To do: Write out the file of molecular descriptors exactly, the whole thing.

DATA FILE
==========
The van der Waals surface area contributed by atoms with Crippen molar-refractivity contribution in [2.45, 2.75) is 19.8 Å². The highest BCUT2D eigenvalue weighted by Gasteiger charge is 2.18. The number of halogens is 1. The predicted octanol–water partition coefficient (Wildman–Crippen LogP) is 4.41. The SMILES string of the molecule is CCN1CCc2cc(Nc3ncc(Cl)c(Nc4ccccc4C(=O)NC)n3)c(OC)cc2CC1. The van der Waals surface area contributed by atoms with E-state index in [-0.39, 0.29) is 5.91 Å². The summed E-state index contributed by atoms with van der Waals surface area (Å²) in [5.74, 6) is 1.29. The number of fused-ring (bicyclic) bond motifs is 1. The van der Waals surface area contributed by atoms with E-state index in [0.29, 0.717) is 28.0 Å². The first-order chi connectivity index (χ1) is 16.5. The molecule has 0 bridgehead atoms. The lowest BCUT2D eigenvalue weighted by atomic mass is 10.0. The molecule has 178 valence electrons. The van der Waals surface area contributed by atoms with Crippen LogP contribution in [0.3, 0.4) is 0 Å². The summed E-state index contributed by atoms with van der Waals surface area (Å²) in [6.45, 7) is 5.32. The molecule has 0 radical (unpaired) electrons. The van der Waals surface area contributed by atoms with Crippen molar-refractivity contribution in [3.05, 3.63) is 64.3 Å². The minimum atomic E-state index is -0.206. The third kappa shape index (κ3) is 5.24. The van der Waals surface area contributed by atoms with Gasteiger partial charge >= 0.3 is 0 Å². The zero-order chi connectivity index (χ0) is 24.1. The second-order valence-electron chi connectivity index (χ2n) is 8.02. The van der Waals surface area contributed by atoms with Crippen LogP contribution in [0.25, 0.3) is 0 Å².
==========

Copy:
The van der Waals surface area contributed by atoms with Crippen molar-refractivity contribution in [2.45, 2.75) is 19.8 Å². The highest BCUT2D eigenvalue weighted by Gasteiger charge is 2.18. The number of halogens is 1. The predicted octanol–water partition coefficient (Wildman–Crippen LogP) is 4.41. The SMILES string of the molecule is CCN1CCc2cc(Nc3ncc(Cl)c(Nc4ccccc4C(=O)NC)n3)c(OC)cc2CC1. The van der Waals surface area contributed by atoms with E-state index in [-0.39, 0.29) is 5.91 Å². The summed E-state index contributed by atoms with van der Waals surface area (Å²) in [5.74, 6) is 1.29. The number of fused-ring (bicyclic) bond motifs is 1. The van der Waals surface area contributed by atoms with E-state index in [0.29, 0.717) is 28.0 Å². The first-order chi connectivity index (χ1) is 16.5. The molecule has 0 bridgehead atoms. The lowest BCUT2D eigenvalue weighted by atomic mass is 10.0. The molecule has 178 valence electrons. The van der Waals surface area contributed by atoms with Crippen LogP contribution in [0.3, 0.4) is 0 Å². The summed E-state index contributed by atoms with van der Waals surface area (Å²) in [6.45, 7) is 5.32. The molecule has 0 radical (unpaired) electrons. The van der Waals surface area contributed by atoms with Crippen molar-refractivity contribution in [3.05, 3.63) is 64.3 Å². The minimum atomic E-state index is -0.206. The third kappa shape index (κ3) is 5.24. The van der Waals surface area contributed by atoms with Gasteiger partial charge >= 0.3 is 0 Å². The zero-order chi connectivity index (χ0) is 24.1. The second-order valence-electron chi connectivity index (χ2n) is 8.02. The van der Waals surface area contributed by atoms with Crippen LogP contribution in [0.25, 0.3) is 0 Å².